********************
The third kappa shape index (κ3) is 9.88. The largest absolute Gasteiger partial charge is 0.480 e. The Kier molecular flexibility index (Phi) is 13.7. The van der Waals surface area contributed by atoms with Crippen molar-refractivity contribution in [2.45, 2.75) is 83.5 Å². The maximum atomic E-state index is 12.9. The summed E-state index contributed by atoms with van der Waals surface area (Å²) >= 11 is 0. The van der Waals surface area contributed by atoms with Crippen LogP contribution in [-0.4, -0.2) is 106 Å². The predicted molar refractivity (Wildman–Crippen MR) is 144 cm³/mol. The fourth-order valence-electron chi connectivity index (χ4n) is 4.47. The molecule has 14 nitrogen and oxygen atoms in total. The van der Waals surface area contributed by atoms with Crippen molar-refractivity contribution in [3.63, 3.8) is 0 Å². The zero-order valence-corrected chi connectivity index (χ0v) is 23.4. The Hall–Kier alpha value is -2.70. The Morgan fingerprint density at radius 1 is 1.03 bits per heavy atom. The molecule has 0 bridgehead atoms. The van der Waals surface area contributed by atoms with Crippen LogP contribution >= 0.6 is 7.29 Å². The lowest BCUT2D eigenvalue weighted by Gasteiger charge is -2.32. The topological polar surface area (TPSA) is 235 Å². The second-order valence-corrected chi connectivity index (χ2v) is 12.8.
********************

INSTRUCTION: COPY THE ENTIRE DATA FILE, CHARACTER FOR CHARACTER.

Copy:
The third kappa shape index (κ3) is 9.88. The largest absolute Gasteiger partial charge is 0.480 e. The Kier molecular flexibility index (Phi) is 13.7. The van der Waals surface area contributed by atoms with Crippen molar-refractivity contribution in [2.45, 2.75) is 83.5 Å². The maximum atomic E-state index is 12.9. The summed E-state index contributed by atoms with van der Waals surface area (Å²) >= 11 is 0. The van der Waals surface area contributed by atoms with Crippen LogP contribution in [-0.4, -0.2) is 106 Å². The predicted molar refractivity (Wildman–Crippen MR) is 144 cm³/mol. The fourth-order valence-electron chi connectivity index (χ4n) is 4.47. The molecule has 14 nitrogen and oxygen atoms in total. The van der Waals surface area contributed by atoms with Crippen molar-refractivity contribution in [3.63, 3.8) is 0 Å². The zero-order valence-corrected chi connectivity index (χ0v) is 23.4. The Hall–Kier alpha value is -2.70. The Morgan fingerprint density at radius 1 is 1.03 bits per heavy atom. The molecule has 0 bridgehead atoms. The van der Waals surface area contributed by atoms with Crippen LogP contribution >= 0.6 is 7.29 Å². The lowest BCUT2D eigenvalue weighted by Gasteiger charge is -2.32. The topological polar surface area (TPSA) is 235 Å². The second-order valence-corrected chi connectivity index (χ2v) is 12.8.